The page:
Among the large canvases and boards dotted across the rooms at Jonathan Clark Fine Art is a charcoal drawing on paper. Roger Hilton’s floating face and neck would be little more than a smudge – if not for a pitch-black circular mouth and sunken fawn-coloured eyes, their pupils looking more like veins. The flesh is then encircled in a spiralling mess of charcoal lines resembling barbed wire.
At the end of his life, Hilton (1911–75) was confined to bed by chronic alcoholism. Too weak to work on canvas, he made small paintings using his children’s poster paints in a state of constant stupor. It’s an artistic setting immortalised in a poem by his friend W.S. Graham, ‘Lines on Roger Hilton’s Watch’:
The images of his dream
Are still about his face
As he spits and tries not
To remember where he was.
Hilton’s Self Portrait (c. 1960) was drawn over a decade before his physical decline took over, but it feels like a premonition. In the catalogue of the JCFA show, Chris Stephens argues that Hilton’s poster paint works ‘can now be seen as one of the great bodies of an artist’s late work not unlike in some ways the late paintings of Picasso’. These are, indeed, the subject of a second Hilton exhibition in Winchester next month.
‘Violent Figuration’ focuses instead on a small selection of Hilton’s oil paintings of the 1950s and 60s, when – after decades based in London – he began to spend time in Cornwall, growing closer to the middle generation of St Ives painters. It was then too that his work became a major influence on David Hockney, among others. The exhibition takes its title from a letter Hilton wrote to fellow St Ives painter Terry Frost in 1955, in which he pondered ‘whether my next show will be of chaste abstracts or violent figuration’, before contemplating how the present moment had ‘untold possibilities of destruction, untold possibilities of building a new world’.
Stephens defines Hilton’s ‘unique style’ as maintaining a ‘formal harmony’ across the canvas while using contrasting textures and ‘asymmetrical arrangement of forms and colours’. We see this most strikingly in June ’60 (Red) (1960), in which the red centrepiece is scratchily brushed on to the canvas – but drawn to the eye by the thick layering of its white background. It’s a reflection of Hilton’s insistence: ‘Colours must be pinned down and kept in their place by other colours. A good picture takes place at the surface of the canvas, a bad one slightly behind it or in front of it.’ Here we see charcoal lines both behind and in front of the oil paint, lending the circular red shape a three-dimensional nature – yet the contrasting shades of these lines restore a flatness to the red, and place the action firmly on the surface.
Elsewhere, Hilton deploys similar build-ups of background colour to draw the texture of the canvas on to human flesh. In Two Figures (1971) the bodies are unusually whole for Hilton’s work, entangled below the waist and devastatingly separate above, implying a mental disconnection in spite of physical intimacy. It calls to mind another poem of Graham’s, ‘Hilton Abstract’, the first stanza of which concludes: ‘It is the longed-for, loved event / To be by another aloneness loved.’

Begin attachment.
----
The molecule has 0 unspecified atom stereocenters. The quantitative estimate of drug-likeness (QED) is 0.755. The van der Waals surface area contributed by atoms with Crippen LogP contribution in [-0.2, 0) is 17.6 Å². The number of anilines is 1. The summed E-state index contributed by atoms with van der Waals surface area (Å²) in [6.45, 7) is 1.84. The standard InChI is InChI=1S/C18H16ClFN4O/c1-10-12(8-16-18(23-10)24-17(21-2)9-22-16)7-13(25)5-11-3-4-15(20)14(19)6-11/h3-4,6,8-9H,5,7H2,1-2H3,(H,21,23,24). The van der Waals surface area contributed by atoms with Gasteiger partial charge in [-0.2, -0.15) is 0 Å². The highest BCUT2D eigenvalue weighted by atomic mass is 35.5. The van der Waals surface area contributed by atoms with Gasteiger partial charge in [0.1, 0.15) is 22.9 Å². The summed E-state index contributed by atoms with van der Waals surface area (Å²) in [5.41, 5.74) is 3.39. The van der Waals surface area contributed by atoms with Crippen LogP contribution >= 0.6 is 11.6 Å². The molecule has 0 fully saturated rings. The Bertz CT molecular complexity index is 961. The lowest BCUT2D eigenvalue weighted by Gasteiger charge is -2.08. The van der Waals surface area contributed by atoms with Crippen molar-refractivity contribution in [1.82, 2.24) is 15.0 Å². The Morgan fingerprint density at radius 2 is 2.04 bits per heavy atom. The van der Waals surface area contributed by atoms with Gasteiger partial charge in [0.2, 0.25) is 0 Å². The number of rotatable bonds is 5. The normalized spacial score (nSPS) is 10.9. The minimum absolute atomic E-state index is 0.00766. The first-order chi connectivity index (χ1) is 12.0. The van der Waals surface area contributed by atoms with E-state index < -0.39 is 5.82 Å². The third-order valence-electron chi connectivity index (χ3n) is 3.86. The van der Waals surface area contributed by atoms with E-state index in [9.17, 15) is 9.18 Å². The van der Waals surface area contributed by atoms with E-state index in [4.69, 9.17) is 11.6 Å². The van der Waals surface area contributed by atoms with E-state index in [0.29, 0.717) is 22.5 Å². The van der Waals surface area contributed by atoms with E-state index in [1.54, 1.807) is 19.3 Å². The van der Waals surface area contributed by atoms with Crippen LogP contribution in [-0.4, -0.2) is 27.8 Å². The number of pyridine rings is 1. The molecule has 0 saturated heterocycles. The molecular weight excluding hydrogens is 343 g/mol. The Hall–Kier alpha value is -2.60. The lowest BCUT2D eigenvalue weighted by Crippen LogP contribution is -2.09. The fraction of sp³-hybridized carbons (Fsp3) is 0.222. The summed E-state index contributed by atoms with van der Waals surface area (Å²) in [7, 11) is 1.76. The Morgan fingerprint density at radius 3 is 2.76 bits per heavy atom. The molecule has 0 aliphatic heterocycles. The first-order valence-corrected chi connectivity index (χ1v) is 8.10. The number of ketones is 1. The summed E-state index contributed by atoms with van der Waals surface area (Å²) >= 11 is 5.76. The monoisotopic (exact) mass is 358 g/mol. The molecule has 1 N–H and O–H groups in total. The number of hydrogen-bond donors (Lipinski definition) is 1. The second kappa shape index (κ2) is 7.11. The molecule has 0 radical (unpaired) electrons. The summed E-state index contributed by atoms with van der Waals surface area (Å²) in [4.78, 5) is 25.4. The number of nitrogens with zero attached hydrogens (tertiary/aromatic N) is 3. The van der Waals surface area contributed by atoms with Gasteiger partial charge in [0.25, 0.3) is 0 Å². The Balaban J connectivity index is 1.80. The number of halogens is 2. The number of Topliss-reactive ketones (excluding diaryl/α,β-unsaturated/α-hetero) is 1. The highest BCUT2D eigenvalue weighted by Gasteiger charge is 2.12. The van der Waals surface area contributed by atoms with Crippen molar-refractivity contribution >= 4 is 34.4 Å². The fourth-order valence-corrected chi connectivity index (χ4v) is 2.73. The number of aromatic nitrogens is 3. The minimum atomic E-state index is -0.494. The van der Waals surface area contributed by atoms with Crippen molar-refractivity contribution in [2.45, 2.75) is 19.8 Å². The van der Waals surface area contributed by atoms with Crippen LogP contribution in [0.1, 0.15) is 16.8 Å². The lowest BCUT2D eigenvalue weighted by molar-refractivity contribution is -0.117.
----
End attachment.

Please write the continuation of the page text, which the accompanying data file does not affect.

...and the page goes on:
Nude (c. 1962) shows the human figure as if in the process of dismemberment, and full of Hilton’s characteristic eroticism, crude and captivating as ever. As Timothy Bond, one of the artist’s most dedicated scholars, puts it, ‘Hilton regularly played fast and loose with human anatomy.’ While he was not averse to depicting male sexual organs too, Hilton’s depiction of women’s bodies reveals the contradictions of his own masculinity – unsurprising, perhaps, for a man known for his violent tempers, banning his wife Rose from painting (she went on to a successful career after his death), and then latterly for his physical frailty. Both Nude’s orange ribbons, slanting from the top corners of the painting to enclose a triangular space , and the red apple-like shape below are suggestive of the vulva. But while the former cuts through the body parts in a display of sexual centrality, the latter is subservient, even repressed, by the body sitting above.
Stephens places Hilton ‘somewhere between the pure modernism of Europe in the early 20th century and the postmodern figuration of Hockney and the neo-expressionist work from the 1980s of artists like Jean-Michel Basquiat’. His paintings have somewhat less elevated surroundings in JCFA’s exhibition. Jonathan Clark gave up his Chelsea gallery space in 2019, so ‘Violent Figuration’ is hosted in his Clapham townhouse – with residential furnishings, office space and the materials of functioning art dealership all providing a backdrop. On the bookshelves in the sitting room, I find a copy of David Jones’s epic poem In Parenthesis, published in 1937, a reflection of the First World War as Europe hurtled towards the Second.
On display, Hilton’s January ’69 (1969) looks like a scene of fertilisation, its flower the product of penetration – and it came a few years after the birth of the artist’s two sons with Rose. But in the catalogue it is rotated 90 degrees anticlockwise, rendering the central image more eye than egg, and calling to mind another epic poem of the 1930s, George Barker’s Calamiterror, in which we witness the ‘eye dividing’ in ‘the limbo-circus of the human ’ amid the horror of the Spanish Civil War.
‘The tyranny of the image must be overcome,’ Hilton wrote on a loose sheet in the 1950s, saying of abstract paintings: ‘If they move you, do not believe it is an image which moves you, but rather that they are linking you in some mysterious way with the obscure forces which govern our lives.’ But in Hilton’s paintings and in the art of Jones and Ceri Richards, destruction was never far from rebirth. In seeking to overcome the image, Hilton could not help but reinvent figuration.
‘Violent Figuration’ is at Jonathan Clark Fine Art, London, by appointment until late December.